We still require intellectual integrity, but we want our religion to reflect the fullness of our lives, and help us to celebrate and to grieve. We are making new music that expresses our spirituality. We are fueling our religious journey with many forms of artistic expression. The ban on certain religious words has been lifted.
A while back, an African American woman visiting Community Church in San Antonio, gave a testimony during the discussion portion of our service. Referring to her departure from her Baptist upbringing, she stated "I have been a Unitarian for years but didn't know it." "I still love God," she continued. " I will always love God, and I am very glad to have found a church that acknowledges other religions."
It struck me that in none of the UU congregations I had visited in the past 25 years, had I ever heard a similar testimony expressing a personal faith in God. "How could this be?" I wondered. We regularly proclaim an emphasis on acceptance and tolerance. We display a variety of religious symbols, and post banners beneath them that say "You are welcome here." We proclaim theological diversity, but have you ever someone exclaim their love of God in our service? I had never heard such a thing before! It made me wonder how many people that visit our congregations, including those that join, get the message that they need to suppress their personal faith in order to fit in?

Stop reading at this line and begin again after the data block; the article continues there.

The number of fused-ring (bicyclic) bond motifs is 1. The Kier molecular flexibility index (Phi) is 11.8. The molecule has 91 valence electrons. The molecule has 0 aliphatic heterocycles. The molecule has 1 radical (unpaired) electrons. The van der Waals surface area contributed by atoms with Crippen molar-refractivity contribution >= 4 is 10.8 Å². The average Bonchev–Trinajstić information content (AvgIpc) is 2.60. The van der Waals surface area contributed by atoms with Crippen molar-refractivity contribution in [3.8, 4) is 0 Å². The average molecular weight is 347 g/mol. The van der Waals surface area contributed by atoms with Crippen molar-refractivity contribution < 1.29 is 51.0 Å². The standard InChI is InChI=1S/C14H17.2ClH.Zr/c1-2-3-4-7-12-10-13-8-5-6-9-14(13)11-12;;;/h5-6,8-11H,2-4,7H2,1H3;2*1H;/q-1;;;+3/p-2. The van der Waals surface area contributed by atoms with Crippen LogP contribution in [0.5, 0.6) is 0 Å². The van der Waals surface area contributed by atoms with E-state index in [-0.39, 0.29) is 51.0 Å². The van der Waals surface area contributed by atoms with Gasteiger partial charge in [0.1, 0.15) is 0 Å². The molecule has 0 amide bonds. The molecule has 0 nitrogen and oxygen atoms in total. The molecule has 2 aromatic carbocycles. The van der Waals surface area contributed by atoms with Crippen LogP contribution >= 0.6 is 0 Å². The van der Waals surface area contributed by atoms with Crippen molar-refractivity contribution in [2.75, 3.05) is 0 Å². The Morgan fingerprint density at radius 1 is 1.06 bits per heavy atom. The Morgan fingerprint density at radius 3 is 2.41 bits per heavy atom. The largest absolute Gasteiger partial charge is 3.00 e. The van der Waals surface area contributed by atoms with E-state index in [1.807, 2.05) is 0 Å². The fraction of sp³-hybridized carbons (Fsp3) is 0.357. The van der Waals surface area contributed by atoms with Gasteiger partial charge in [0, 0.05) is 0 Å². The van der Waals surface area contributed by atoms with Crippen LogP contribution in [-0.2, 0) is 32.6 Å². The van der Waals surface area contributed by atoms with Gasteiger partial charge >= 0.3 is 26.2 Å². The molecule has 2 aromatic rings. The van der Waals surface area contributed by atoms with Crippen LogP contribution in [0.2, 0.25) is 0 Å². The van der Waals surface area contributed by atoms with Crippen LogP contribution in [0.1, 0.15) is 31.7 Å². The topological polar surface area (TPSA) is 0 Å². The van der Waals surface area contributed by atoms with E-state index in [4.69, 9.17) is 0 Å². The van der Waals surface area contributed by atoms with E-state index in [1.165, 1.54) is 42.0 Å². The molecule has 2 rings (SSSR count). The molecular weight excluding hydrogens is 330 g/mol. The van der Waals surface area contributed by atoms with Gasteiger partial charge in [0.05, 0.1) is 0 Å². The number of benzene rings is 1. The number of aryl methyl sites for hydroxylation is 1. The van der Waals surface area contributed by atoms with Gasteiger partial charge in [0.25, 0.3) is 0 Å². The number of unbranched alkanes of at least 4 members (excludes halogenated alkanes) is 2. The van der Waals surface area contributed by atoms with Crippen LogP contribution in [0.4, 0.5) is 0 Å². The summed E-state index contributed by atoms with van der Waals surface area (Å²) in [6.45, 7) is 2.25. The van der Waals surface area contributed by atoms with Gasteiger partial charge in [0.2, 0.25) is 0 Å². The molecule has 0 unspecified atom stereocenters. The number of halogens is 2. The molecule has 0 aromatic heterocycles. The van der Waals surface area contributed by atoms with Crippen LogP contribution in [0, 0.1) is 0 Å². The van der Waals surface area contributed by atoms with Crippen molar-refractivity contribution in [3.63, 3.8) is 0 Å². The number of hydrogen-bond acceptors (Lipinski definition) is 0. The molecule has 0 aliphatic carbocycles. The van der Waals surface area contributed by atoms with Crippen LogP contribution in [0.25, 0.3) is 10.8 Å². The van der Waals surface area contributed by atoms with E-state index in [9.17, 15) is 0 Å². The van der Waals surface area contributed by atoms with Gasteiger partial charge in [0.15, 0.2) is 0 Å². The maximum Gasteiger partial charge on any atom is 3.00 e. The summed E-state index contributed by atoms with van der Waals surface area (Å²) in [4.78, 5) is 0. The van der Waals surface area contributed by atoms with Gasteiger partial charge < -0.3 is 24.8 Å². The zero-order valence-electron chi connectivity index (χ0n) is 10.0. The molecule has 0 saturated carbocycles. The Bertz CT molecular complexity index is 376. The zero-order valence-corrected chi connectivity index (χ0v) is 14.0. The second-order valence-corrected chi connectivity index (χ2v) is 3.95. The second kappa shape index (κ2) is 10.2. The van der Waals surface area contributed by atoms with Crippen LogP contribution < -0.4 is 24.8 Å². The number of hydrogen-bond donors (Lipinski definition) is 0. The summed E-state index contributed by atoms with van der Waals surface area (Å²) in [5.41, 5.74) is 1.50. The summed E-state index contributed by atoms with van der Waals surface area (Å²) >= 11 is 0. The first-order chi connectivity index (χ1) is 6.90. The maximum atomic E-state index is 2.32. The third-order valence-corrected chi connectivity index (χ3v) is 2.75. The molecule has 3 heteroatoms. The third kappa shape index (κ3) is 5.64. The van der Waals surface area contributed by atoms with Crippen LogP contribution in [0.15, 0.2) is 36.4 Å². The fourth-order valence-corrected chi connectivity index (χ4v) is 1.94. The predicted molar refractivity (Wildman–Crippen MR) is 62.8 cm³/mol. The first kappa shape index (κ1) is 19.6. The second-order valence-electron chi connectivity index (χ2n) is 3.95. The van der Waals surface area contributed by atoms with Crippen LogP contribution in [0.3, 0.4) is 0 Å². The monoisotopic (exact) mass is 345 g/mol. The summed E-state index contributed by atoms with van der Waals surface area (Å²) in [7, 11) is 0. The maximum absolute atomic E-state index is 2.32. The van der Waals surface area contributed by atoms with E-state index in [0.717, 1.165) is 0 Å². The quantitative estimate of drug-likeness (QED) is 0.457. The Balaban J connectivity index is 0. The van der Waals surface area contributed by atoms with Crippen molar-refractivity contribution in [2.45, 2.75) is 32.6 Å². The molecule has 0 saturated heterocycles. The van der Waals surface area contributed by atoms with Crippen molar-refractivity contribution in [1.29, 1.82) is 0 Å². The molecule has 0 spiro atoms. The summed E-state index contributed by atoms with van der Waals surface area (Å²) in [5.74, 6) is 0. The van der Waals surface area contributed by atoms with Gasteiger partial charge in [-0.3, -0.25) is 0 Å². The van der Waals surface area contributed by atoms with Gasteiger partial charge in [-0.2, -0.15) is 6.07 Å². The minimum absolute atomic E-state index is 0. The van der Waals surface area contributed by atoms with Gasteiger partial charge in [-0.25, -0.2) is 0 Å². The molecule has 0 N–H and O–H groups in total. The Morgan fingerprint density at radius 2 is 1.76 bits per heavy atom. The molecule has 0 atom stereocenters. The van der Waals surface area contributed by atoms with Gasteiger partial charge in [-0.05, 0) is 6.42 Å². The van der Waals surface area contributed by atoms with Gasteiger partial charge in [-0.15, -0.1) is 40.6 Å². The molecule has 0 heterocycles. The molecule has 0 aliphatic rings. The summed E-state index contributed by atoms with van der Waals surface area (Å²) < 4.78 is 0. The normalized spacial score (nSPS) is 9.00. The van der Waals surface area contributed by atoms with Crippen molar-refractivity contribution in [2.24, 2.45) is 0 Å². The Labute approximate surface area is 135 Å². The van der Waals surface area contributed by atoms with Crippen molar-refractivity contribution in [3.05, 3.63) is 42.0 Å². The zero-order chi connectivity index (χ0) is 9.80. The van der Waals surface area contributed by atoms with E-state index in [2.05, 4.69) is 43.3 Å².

Beyond theology, there is an issue of decorum. Creative and emotional expression has been stifled by fears of disturbing our dignified atmosphere. Fortunately recent trends are bringing us more play, laughter, dance and spontaneity. We are discovering our power as congregations to enrich the religious lives of our members and to influence society- not only with intellect but with spirit! (Pause)
It has taken us time to become secure enough to exercise our religious and liturgical muscles. (pause) How many of you have ever cared for an animal that has been mistreated? It took time for that animal to learn to trust and be willing to approach people. Didn't it?
Many of us have had personal experience of toxic and intolerant religion. So we have kept our distance from the steel hand of Church Almighty. We've wanted to avoid anything that reminded us of "old time religion."
You know, there are people who will never set foot in a church again. People we love and respect. But we are not among that number. We know the bloody and oppressive history of religion, but are not so cynical as to write off religion altogether.
We have full understanding of religion's capacity to poison. But we also remember that religion has the capacity to carry and share spiritual treasure. We acknowledge that there are many paths to spiritual treasure, many ways to experience or understand divinity.
It took us some time to be able to trust the safety of our tradition, before we became willing to venture out onto the playground of religious life. It has taken us time to gain the courage needed to venture beyond the harbor of intellect and discussion, to sail into the waters of religious ritual and spiritual practice. It took us time as a movement to become willing to once again pick up the palette of religious encounter and paint upon the canvas of congregational life.
Today I honor, I lift up and I celebrate that we have gained the courage to nurture our souls through religious expression. I am delighted that we have become willing to praise the eternity that runs through us and connects us all. ...that we have become willing to stand together in awe, humility and mystery. We are learning to embrace spirit, energy and excitement. Can I get a Halleluah?